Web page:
The treatment of the Army Old Guard caisson horses as set forth in an Associated Press article in The Free Lance–Star on May 14 is a national disgrace. Not until the deaths of several veteran horses, and likely the courage of a whistleblower, did the appalling condition under which these animals lived and died come to light. To recap, the horses had very little turnout in small dirt areas littered with construction debris and manure barely large enough to support six horses let alone a herd of 64, low quality hay indigestible by older horses, dirt and sediment found in manure, and colon impactions from consuming sand and gravel while searching for bits of hay.
Horrific by any standard but called simply "mismanagement" by the commanding general, a result not of abuse, but rather "a lack of full understanding by Army managers of the horses' needs and the training needed for soldiers caring for them … and a lack of resources." Horse manure! A result of breathtaking incompetence, gross negligence, cruelty perhaps, but not simply "mismanagement." A contract for hay not specifying nutritional requirements, Army veterinarians not raising concerns up the chain of command, untrained personnel making medical assessments. Plenty of blame to go around.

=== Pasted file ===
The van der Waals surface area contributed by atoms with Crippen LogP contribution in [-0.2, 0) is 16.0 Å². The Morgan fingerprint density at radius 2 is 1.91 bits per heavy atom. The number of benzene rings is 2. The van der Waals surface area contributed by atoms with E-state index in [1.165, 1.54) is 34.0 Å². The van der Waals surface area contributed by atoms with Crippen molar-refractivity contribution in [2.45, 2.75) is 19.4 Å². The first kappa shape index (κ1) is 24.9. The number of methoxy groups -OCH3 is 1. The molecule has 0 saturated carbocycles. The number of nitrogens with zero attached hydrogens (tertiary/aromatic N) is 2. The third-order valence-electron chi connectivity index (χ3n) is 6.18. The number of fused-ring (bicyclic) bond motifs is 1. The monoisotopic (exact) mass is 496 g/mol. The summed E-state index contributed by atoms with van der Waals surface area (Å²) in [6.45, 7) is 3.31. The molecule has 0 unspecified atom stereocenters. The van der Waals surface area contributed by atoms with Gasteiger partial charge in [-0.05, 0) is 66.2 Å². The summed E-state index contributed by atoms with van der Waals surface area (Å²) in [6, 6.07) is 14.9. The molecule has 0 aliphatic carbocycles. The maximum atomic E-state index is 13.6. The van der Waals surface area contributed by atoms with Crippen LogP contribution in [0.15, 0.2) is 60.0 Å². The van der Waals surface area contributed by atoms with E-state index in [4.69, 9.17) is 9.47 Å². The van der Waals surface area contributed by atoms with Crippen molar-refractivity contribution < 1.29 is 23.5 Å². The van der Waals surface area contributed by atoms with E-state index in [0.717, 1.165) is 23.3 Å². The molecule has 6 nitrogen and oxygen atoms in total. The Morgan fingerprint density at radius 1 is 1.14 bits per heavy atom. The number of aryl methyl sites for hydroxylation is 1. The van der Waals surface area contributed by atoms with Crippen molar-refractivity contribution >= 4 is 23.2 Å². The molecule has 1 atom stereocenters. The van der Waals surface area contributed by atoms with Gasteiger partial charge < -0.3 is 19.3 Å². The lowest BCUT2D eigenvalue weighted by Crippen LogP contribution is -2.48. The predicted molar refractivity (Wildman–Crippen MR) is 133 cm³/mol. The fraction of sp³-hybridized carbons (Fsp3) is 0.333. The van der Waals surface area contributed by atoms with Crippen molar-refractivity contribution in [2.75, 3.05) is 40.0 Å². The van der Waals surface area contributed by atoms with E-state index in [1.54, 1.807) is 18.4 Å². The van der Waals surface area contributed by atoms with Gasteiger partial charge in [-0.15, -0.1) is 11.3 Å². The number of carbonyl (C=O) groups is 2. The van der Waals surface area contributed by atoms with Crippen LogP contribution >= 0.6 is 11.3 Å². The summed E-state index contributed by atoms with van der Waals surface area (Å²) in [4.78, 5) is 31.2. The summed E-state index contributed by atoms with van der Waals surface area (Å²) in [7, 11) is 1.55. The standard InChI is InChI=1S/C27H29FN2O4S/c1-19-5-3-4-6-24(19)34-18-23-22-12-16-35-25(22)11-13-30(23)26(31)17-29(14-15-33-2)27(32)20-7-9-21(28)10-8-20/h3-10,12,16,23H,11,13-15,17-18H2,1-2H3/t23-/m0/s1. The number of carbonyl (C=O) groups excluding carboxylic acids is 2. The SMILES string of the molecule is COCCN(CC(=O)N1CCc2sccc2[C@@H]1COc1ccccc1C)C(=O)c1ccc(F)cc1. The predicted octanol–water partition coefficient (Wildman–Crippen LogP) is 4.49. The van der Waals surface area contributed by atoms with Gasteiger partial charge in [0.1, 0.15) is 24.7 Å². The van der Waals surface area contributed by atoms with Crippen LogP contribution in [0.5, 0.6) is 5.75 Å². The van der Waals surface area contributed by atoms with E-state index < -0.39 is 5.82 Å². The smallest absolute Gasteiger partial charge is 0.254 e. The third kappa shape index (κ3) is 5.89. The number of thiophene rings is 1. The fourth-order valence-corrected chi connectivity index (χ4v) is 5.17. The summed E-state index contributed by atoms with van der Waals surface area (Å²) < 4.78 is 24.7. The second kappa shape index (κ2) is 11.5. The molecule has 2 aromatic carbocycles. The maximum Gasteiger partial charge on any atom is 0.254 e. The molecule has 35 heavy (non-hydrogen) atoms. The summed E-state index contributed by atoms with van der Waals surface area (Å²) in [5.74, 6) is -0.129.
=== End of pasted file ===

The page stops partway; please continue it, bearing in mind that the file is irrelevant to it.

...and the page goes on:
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Leasing decent turnout fields where horses can be horses, retiring senior horses, improving training, hiring a horse professional to manage the unit, suspending operations until horses recover are a good start. But these are longstanding problems with long-term fixes. Perhaps a board of visitors or other outside oversight group is needed to protect the horses and provide expertise. RIP Mickey and Tony and all the others who have suffered. May the future pastures be greener.